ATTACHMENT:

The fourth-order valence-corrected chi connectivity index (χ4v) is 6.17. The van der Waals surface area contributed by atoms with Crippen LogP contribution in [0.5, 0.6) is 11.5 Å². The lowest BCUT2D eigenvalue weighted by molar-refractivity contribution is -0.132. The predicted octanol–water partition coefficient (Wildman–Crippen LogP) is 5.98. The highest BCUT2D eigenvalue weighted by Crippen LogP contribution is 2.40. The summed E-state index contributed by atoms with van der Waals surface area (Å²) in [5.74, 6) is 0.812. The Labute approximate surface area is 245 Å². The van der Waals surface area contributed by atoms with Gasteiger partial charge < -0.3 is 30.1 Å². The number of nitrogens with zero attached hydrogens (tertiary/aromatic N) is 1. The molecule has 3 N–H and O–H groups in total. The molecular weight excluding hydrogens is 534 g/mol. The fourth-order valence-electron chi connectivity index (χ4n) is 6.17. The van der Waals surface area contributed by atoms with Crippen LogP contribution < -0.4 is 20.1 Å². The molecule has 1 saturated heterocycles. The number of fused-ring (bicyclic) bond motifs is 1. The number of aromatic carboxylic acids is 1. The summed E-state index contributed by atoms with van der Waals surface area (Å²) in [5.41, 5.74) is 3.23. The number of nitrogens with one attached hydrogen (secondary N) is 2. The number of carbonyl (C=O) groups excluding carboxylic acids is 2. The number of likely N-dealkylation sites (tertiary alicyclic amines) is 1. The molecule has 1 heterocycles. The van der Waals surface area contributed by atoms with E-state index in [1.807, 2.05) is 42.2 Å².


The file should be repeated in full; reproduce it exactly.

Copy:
The fourth-order valence-corrected chi connectivity index (χ4v) is 6.17. The van der Waals surface area contributed by atoms with Crippen LogP contribution in [0.5, 0.6) is 11.5 Å². The lowest BCUT2D eigenvalue weighted by molar-refractivity contribution is -0.132. The predicted octanol–water partition coefficient (Wildman–Crippen LogP) is 5.98. The highest BCUT2D eigenvalue weighted by Crippen LogP contribution is 2.40. The summed E-state index contributed by atoms with van der Waals surface area (Å²) in [5.74, 6) is 0.812. The Labute approximate surface area is 245 Å². The van der Waals surface area contributed by atoms with Gasteiger partial charge < -0.3 is 30.1 Å². The number of nitrogens with zero attached hydrogens (tertiary/aromatic N) is 1. The molecule has 3 N–H and O–H groups in total. The molecular weight excluding hydrogens is 534 g/mol. The fourth-order valence-electron chi connectivity index (χ4n) is 6.17. The van der Waals surface area contributed by atoms with Crippen LogP contribution < -0.4 is 20.1 Å². The molecule has 1 saturated heterocycles. The number of fused-ring (bicyclic) bond motifs is 1. The number of aromatic carboxylic acids is 1. The summed E-state index contributed by atoms with van der Waals surface area (Å²) in [5.41, 5.74) is 3.23. The number of nitrogens with one attached hydrogen (secondary N) is 2. The number of carbonyl (C=O) groups excluding carboxylic acids is 2. The number of likely N-dealkylation sites (tertiary alicyclic amines) is 1. The molecule has 1 heterocycles. The van der Waals surface area contributed by atoms with E-state index in [1.807, 2.05) is 42.2 Å².